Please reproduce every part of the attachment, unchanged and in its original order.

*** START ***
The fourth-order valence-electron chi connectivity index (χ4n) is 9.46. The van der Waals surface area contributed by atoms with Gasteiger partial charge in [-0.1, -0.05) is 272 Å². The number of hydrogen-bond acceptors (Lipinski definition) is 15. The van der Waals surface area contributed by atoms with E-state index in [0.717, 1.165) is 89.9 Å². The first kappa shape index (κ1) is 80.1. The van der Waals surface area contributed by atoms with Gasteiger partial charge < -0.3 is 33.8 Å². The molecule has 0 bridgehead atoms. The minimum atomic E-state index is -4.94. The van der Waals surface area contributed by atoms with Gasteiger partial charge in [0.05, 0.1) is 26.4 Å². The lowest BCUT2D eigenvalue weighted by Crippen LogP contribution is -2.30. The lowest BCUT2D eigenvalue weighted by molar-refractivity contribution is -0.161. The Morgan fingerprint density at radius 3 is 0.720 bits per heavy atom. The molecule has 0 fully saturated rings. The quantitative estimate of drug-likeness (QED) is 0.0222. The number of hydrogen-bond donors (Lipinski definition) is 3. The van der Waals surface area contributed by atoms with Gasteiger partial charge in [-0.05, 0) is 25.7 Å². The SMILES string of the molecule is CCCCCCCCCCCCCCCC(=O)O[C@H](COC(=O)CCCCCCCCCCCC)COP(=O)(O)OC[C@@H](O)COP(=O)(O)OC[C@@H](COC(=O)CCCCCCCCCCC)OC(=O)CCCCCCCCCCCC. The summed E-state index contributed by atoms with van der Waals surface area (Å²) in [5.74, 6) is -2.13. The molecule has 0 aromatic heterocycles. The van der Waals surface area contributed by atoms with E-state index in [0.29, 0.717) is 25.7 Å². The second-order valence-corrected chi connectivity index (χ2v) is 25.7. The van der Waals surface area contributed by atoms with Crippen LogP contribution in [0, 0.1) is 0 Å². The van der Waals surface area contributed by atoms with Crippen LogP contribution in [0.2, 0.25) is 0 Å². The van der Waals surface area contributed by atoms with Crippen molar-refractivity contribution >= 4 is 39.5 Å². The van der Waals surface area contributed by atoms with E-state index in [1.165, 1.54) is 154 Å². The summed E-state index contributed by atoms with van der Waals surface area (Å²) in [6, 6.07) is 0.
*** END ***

The fourth-order valence-electron chi connectivity index (χ4n) is 9.46. The van der Waals surface area contributed by atoms with Gasteiger partial charge in [-0.1, -0.05) is 272 Å². The number of hydrogen-bond acceptors (Lipinski definition) is 15. The van der Waals surface area contributed by atoms with E-state index in [0.717, 1.165) is 89.9 Å². The first kappa shape index (κ1) is 80.1. The van der Waals surface area contributed by atoms with Gasteiger partial charge < -0.3 is 33.8 Å². The molecule has 0 bridgehead atoms. The minimum atomic E-state index is -4.94. The van der Waals surface area contributed by atoms with Gasteiger partial charge in [0.05, 0.1) is 26.4 Å². The lowest BCUT2D eigenvalue weighted by Crippen LogP contribution is -2.30. The lowest BCUT2D eigenvalue weighted by molar-refractivity contribution is -0.161. The Morgan fingerprint density at radius 3 is 0.720 bits per heavy atom. The molecule has 0 fully saturated rings. The quantitative estimate of drug-likeness (QED) is 0.0222. The number of hydrogen-bond donors (Lipinski definition) is 3. The van der Waals surface area contributed by atoms with Gasteiger partial charge in [-0.05, 0) is 25.7 Å². The SMILES string of the molecule is CCCCCCCCCCCCCCCC(=O)O[C@H](COC(=O)CCCCCCCCCCCC)COP(=O)(O)OC[C@@H](O)COP(=O)(O)OC[C@@H](COC(=O)CCCCCCCCCCC)OC(=O)CCCCCCCCCCCC. The summed E-state index contributed by atoms with van der Waals surface area (Å²) in [5.74, 6) is -2.13. The molecule has 0 aromatic heterocycles. The van der Waals surface area contributed by atoms with E-state index in [0.29, 0.717) is 25.7 Å². The second-order valence-corrected chi connectivity index (χ2v) is 25.7. The van der Waals surface area contributed by atoms with Crippen LogP contribution in [0, 0.1) is 0 Å². The van der Waals surface area contributed by atoms with Crippen LogP contribution in [0.2, 0.25) is 0 Å². The van der Waals surface area contributed by atoms with Crippen molar-refractivity contribution >= 4 is 39.5 Å². The van der Waals surface area contributed by atoms with E-state index in [1.165, 1.54) is 154 Å². The summed E-state index contributed by atoms with van der Waals surface area (Å²) in [6, 6.07) is 0.